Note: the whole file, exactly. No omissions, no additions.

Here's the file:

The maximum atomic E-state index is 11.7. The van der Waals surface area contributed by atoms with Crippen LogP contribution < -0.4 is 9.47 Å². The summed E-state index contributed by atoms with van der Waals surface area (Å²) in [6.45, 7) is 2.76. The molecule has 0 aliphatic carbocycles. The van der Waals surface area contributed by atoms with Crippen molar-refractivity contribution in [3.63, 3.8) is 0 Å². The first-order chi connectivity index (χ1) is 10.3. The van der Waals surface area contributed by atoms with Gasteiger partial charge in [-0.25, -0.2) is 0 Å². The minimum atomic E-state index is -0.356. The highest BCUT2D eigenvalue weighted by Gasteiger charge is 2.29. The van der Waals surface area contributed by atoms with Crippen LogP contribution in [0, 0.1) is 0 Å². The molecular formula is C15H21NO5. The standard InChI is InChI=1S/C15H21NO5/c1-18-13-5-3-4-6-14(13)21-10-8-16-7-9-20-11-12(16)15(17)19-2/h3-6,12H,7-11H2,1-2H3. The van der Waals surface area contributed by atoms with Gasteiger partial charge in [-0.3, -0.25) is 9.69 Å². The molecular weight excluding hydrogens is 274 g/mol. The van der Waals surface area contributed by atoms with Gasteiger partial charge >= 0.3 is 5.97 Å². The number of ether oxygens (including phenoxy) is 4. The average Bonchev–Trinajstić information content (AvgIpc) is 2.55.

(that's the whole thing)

The maximum atomic E-state index is 11.7. The van der Waals surface area contributed by atoms with Crippen LogP contribution < -0.4 is 9.47 Å². The summed E-state index contributed by atoms with van der Waals surface area (Å²) in [6.45, 7) is 2.76. The molecule has 0 aliphatic carbocycles. The van der Waals surface area contributed by atoms with Crippen molar-refractivity contribution in [3.63, 3.8) is 0 Å². The first-order chi connectivity index (χ1) is 10.3. The van der Waals surface area contributed by atoms with Gasteiger partial charge in [-0.25, -0.2) is 0 Å². The minimum atomic E-state index is -0.356. The highest BCUT2D eigenvalue weighted by Gasteiger charge is 2.29. The van der Waals surface area contributed by atoms with Crippen LogP contribution in [0, 0.1) is 0 Å². The molecular formula is C15H21NO5. The standard InChI is InChI=1S/C15H21NO5/c1-18-13-5-3-4-6-14(13)21-10-8-16-7-9-20-11-12(16)15(17)19-2/h3-6,12H,7-11H2,1-2H3. The van der Waals surface area contributed by atoms with Gasteiger partial charge in [-0.3, -0.25) is 9.69 Å². The molecular weight excluding hydrogens is 274 g/mol. The van der Waals surface area contributed by atoms with Gasteiger partial charge >= 0.3 is 5.97 Å². The number of ether oxygens (including phenoxy) is 4. The average Bonchev–Trinajstić information content (AvgIpc) is 2.55.